Sub-Prime Mortgages: Crisis Averted?

I’ve posted here before that there were signs that the sub-prime mortgage mess, while unfortunate for many, was not the crisis that the press makes it out to be. The housing market is just too important to this economy, and while no one is screaming “bailout”, there have been consistent signs that the country is not going to sit idly by and let millions of people lose their homes.

Today President Bush announced that new programs were being established to help 80,000 people who have fallen behind on their payments. I’d be willing to bet that if conditions worsen, even more programs will be announced. Sure, they’ll blame it on the predatory lenders rather than home buyers that made bad decisions, but at the end of the day, no one wants people out on the street. It’s in everyone’s best interests–from the owners’, to the lenders’, to the government’s, to keep people in their homes.

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FAQ: ARM Loans

A very informative article about shopping for ARM loans (more popular given the recent jump in both jumbo and second trust rates).

The bottom line is to show around for rates, and know which questions to ask.

– Determine the initial interest rate and how long you will get it
– Ask if it’s a negative amortization loan
– Determine what the rate increase will be and how often it ‘resets’
– Determine what the annual and lifetime ‘caps’ are and how quickly you might reach them – this gives you the worst case scenario on your rates. Make sure you understand what the payment is at those rates.
– Know what the index (LIBOR, T-bill, etc) and spread is
– Know whether your loan is a balloon, and what term the balloon is, or based on a 30 year amortization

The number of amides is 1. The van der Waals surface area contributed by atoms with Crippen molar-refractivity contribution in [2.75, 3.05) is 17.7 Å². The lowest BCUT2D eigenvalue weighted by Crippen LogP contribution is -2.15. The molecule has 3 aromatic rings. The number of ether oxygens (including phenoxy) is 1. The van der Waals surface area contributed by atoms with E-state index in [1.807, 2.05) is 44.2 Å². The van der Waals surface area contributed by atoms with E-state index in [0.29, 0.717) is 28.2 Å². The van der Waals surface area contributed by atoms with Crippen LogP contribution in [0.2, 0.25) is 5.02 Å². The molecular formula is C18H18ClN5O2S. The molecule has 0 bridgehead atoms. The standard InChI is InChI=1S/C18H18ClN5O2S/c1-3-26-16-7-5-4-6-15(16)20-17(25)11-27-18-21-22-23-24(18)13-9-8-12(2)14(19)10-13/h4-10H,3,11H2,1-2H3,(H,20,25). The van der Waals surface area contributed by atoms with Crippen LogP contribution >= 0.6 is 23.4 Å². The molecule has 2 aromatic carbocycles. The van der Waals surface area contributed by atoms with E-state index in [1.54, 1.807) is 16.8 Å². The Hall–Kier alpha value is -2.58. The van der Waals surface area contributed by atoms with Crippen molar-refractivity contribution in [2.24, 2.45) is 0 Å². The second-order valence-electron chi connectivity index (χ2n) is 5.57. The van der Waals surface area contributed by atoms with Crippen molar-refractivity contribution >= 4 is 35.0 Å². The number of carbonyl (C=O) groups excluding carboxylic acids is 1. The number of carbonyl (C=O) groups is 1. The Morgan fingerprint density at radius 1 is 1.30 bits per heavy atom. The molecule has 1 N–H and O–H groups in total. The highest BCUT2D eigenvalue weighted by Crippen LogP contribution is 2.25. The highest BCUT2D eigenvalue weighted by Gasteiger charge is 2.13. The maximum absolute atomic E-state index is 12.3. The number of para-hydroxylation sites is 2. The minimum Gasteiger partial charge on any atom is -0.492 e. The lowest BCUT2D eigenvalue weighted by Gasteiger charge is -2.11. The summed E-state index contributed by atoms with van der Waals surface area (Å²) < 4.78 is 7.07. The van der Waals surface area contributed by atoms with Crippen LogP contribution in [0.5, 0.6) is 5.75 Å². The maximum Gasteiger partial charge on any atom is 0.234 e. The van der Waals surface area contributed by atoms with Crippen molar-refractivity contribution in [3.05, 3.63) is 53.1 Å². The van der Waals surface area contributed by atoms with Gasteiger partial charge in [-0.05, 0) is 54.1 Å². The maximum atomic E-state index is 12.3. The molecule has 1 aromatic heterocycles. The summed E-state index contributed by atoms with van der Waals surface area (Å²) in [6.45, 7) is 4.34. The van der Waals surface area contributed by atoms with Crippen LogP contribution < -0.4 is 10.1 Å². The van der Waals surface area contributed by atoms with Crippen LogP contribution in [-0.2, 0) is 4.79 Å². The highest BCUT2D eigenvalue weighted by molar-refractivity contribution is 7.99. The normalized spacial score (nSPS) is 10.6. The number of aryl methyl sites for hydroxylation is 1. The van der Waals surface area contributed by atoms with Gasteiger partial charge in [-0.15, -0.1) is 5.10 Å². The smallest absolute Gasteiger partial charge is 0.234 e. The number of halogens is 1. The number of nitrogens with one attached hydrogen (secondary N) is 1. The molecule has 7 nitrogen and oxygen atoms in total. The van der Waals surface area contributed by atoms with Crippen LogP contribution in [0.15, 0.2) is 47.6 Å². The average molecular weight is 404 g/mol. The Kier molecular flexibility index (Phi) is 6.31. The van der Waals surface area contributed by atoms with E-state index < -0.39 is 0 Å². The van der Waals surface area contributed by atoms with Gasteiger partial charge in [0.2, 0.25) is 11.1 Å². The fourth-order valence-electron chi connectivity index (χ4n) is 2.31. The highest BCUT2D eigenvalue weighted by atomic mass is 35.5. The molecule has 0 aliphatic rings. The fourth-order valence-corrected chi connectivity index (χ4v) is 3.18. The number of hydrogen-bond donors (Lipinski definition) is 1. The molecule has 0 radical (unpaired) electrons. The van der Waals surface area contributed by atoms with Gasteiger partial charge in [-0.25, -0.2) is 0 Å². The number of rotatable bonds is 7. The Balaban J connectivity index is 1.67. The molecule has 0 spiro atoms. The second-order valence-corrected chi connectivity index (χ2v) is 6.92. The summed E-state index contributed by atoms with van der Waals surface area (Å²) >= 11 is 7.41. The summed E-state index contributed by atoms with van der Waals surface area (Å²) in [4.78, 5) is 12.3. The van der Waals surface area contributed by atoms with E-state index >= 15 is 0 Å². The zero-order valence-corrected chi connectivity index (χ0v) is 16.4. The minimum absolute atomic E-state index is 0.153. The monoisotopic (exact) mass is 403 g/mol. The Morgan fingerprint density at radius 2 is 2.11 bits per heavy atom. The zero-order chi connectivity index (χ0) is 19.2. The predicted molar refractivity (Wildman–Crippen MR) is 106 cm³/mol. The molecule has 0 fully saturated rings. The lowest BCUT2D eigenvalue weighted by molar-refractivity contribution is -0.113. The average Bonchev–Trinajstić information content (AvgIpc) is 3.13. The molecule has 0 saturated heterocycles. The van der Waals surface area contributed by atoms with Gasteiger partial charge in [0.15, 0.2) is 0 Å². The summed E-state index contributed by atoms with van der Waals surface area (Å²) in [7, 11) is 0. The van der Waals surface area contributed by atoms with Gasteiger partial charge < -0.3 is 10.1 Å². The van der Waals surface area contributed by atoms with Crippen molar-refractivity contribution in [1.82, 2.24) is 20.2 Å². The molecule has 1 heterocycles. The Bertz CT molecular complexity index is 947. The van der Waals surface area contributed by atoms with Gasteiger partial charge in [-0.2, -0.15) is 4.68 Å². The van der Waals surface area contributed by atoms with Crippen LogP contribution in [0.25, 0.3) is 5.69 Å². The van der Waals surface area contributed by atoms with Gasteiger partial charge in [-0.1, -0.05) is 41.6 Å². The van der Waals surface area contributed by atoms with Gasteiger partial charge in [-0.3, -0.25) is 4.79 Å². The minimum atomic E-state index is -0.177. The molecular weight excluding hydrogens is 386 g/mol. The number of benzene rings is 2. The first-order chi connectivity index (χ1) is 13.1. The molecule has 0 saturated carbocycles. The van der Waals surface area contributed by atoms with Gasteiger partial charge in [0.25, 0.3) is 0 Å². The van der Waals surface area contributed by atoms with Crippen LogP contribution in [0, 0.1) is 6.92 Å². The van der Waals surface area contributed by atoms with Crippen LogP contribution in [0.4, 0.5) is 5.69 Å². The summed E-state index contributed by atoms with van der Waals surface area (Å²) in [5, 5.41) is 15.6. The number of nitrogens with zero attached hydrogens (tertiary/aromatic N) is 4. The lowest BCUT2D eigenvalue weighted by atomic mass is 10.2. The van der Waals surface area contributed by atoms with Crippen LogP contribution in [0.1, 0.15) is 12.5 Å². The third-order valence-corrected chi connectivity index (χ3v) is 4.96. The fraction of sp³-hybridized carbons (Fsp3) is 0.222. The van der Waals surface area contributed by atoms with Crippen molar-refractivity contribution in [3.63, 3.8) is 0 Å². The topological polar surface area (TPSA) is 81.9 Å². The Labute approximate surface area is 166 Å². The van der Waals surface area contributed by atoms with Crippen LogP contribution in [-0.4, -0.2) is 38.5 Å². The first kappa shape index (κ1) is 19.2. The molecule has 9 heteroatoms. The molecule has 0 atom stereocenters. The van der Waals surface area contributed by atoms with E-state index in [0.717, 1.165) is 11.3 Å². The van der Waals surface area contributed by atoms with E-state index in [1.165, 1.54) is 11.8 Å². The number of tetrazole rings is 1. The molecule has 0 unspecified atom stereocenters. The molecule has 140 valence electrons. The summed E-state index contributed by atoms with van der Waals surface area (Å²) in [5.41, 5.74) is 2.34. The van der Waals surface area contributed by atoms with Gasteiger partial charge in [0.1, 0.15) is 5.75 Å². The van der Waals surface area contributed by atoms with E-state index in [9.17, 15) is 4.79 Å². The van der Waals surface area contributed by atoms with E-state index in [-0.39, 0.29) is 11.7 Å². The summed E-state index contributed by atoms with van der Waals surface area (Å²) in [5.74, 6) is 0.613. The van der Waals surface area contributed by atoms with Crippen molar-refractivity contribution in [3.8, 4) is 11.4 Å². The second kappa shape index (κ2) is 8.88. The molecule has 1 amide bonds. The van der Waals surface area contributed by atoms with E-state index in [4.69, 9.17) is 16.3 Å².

The author wisely points out to be wary of internet lenders. I’ve seen cases of this myself—even if the rate does turn out to be as low as they claim, keep a careful eye on the fees they charge but are buried somewhere in the Good Faith Estimate (GFE), and often not in the “Lender Fee” section where you’d expect.

Speaking of fees, that’s the only I’d add to this list—always ask what the fees are, and what they’re for. Always ask about things like: administrative fee, underwriting fee, processing fee, application fee, document fee, and warehousing fee. Don’t get me wrong—a lender needs to make money too, but these are the fees you should be comparing, and negotiating. And also understand the origination fee and any discount fees, especially as it relates to the interest rate you’re being charged. Two lenders might both be quoting 7%, but one of them is charging you a “point” (equal to one percent of the loan value and listed as a “discount point” on the GFE) to get it!

As always, you can contact me with any questions, or to look over your GFE with you. I can’t negotiate it for you, but I can tell you which things I’ve seen before and which things I haven’t. I routinely do this with my clients.

And of course, the way to avoid many issues is to work with a reputable lender in the first place!

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